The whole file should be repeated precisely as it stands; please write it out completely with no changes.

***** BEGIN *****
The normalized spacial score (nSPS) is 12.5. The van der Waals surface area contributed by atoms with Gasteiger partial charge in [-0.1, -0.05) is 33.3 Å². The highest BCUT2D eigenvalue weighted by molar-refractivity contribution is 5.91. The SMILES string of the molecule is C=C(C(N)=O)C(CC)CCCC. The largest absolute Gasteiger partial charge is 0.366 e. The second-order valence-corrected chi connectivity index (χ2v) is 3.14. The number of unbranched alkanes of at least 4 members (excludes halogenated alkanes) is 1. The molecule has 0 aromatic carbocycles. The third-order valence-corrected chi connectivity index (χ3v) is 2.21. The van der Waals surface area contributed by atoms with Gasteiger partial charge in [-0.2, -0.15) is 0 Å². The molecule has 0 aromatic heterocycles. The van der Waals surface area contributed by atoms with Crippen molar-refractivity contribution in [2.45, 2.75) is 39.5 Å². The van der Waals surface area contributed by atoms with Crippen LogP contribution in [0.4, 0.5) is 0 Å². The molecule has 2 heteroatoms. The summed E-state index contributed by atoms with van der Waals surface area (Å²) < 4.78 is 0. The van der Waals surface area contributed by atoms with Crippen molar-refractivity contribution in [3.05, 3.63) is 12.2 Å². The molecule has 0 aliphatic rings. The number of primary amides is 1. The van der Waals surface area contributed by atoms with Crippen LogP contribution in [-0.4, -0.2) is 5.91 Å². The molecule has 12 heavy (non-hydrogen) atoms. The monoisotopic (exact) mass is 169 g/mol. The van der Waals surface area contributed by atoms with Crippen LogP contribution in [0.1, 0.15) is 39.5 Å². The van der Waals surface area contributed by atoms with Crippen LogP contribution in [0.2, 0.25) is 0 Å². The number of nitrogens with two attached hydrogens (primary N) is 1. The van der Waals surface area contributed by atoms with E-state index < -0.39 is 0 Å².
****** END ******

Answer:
The normalized spacial score (nSPS) is 12.5. The van der Waals surface area contributed by atoms with Gasteiger partial charge in [-0.1, -0.05) is 33.3 Å². The highest BCUT2D eigenvalue weighted by molar-refractivity contribution is 5.91. The SMILES string of the molecule is C=C(C(N)=O)C(CC)CCCC. The largest absolute Gasteiger partial charge is 0.366 e. The second-order valence-corrected chi connectivity index (χ2v) is 3.14. The number of unbranched alkanes of at least 4 members (excludes halogenated alkanes) is 1. The molecule has 0 aromatic carbocycles. The third-order valence-corrected chi connectivity index (χ3v) is 2.21. The van der Waals surface area contributed by atoms with Gasteiger partial charge in [-0.2, -0.15) is 0 Å². The molecule has 0 aromatic heterocycles. The van der Waals surface area contributed by atoms with Crippen molar-refractivity contribution in [2.45, 2.75) is 39.5 Å². The van der Waals surface area contributed by atoms with Crippen LogP contribution in [0.4, 0.5) is 0 Å². The molecule has 2 heteroatoms. The summed E-state index contributed by atoms with van der Waals surface area (Å²) < 4.78 is 0. The van der Waals surface area contributed by atoms with Crippen molar-refractivity contribution in [3.05, 3.63) is 12.2 Å². The molecule has 0 aliphatic rings. The number of primary amides is 1. The van der Waals surface area contributed by atoms with Crippen LogP contribution in [-0.4, -0.2) is 5.91 Å². The molecule has 12 heavy (non-hydrogen) atoms. The monoisotopic (exact) mass is 169 g/mol. The van der Waals surface area contributed by atoms with Crippen LogP contribution in [0.1, 0.15) is 39.5 Å². The van der Waals surface area contributed by atoms with Crippen LogP contribution in [0.2, 0.25) is 0 Å². The number of nitrogens with two attached hydrogens (primary N) is 1. The van der Waals surface area contributed by atoms with E-state index < -0.39 is 0 Å².